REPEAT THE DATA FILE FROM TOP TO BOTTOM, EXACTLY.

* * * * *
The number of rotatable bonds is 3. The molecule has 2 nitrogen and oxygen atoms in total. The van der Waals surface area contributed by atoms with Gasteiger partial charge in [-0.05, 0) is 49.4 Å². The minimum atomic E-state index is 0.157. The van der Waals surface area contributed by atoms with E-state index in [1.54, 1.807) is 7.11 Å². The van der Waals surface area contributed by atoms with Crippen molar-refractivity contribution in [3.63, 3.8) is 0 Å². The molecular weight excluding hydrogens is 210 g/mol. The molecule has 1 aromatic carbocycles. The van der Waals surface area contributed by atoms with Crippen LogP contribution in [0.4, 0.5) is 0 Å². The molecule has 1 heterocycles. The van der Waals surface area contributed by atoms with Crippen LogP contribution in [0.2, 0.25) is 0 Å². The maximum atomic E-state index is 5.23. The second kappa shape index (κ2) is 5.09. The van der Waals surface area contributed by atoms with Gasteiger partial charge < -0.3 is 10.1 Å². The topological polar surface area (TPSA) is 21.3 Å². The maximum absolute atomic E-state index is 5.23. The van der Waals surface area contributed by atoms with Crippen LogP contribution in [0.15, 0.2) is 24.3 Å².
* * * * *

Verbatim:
The number of rotatable bonds is 3. The molecule has 2 nitrogen and oxygen atoms in total. The van der Waals surface area contributed by atoms with Gasteiger partial charge in [-0.05, 0) is 49.4 Å². The minimum atomic E-state index is 0.157. The van der Waals surface area contributed by atoms with E-state index in [1.54, 1.807) is 7.11 Å². The van der Waals surface area contributed by atoms with Crippen molar-refractivity contribution in [3.63, 3.8) is 0 Å². The molecular weight excluding hydrogens is 210 g/mol. The molecule has 1 aromatic carbocycles. The van der Waals surface area contributed by atoms with Crippen LogP contribution in [0.4, 0.5) is 0 Å². The molecule has 1 heterocycles. The van der Waals surface area contributed by atoms with Crippen LogP contribution in [0.2, 0.25) is 0 Å². The maximum atomic E-state index is 5.23. The second kappa shape index (κ2) is 5.09. The van der Waals surface area contributed by atoms with Gasteiger partial charge < -0.3 is 10.1 Å². The topological polar surface area (TPSA) is 21.3 Å². The maximum absolute atomic E-state index is 5.23. The van der Waals surface area contributed by atoms with Crippen LogP contribution in [0.15, 0.2) is 24.3 Å².